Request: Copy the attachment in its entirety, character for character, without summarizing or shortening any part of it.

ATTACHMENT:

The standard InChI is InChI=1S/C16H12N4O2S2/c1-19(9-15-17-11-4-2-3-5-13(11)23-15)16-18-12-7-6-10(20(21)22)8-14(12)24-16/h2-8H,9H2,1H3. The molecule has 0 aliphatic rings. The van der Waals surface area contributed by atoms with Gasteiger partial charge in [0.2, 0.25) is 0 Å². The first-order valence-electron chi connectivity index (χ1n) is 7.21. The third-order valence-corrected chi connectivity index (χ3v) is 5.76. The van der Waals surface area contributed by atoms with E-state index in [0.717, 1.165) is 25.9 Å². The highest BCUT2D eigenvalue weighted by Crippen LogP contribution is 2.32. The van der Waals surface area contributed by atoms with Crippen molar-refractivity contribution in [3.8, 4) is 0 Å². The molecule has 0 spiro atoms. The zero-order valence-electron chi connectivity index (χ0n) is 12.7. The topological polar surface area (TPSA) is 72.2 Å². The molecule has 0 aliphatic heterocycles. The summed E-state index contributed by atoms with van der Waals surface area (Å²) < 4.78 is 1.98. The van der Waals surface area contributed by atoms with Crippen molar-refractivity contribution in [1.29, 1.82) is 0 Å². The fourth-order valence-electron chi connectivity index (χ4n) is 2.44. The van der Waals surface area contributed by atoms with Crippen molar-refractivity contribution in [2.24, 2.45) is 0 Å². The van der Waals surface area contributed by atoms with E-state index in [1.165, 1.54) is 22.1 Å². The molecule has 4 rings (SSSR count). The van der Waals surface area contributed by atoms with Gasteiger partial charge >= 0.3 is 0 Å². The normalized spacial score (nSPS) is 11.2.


The standard InChI is InChI=1S/C16H12N4O2S2/c1-19(9-15-17-11-4-2-3-5-13(11)23-15)16-18-12-7-6-10(20(21)22)8-14(12)24-16/h2-8H,9H2,1H3. The molecule has 0 aliphatic rings. The van der Waals surface area contributed by atoms with Gasteiger partial charge in [0.2, 0.25) is 0 Å². The first-order valence-electron chi connectivity index (χ1n) is 7.21. The third-order valence-corrected chi connectivity index (χ3v) is 5.76. The van der Waals surface area contributed by atoms with E-state index in [0.717, 1.165) is 25.9 Å². The highest BCUT2D eigenvalue weighted by Crippen LogP contribution is 2.32. The van der Waals surface area contributed by atoms with Crippen molar-refractivity contribution in [3.8, 4) is 0 Å². The molecule has 0 spiro atoms. The zero-order valence-electron chi connectivity index (χ0n) is 12.7. The topological polar surface area (TPSA) is 72.2 Å². The molecule has 0 aliphatic heterocycles. The summed E-state index contributed by atoms with van der Waals surface area (Å²) < 4.78 is 1.98. The van der Waals surface area contributed by atoms with Crippen molar-refractivity contribution in [1.29, 1.82) is 0 Å². The fourth-order valence-electron chi connectivity index (χ4n) is 2.44. The van der Waals surface area contributed by atoms with Crippen molar-refractivity contribution in [2.24, 2.45) is 0 Å². The van der Waals surface area contributed by atoms with E-state index in [1.165, 1.54) is 22.1 Å². The molecule has 4 rings (SSSR count). The van der Waals surface area contributed by atoms with Gasteiger partial charge >= 0.3 is 0 Å². The normalized spacial score (nSPS) is 11.2.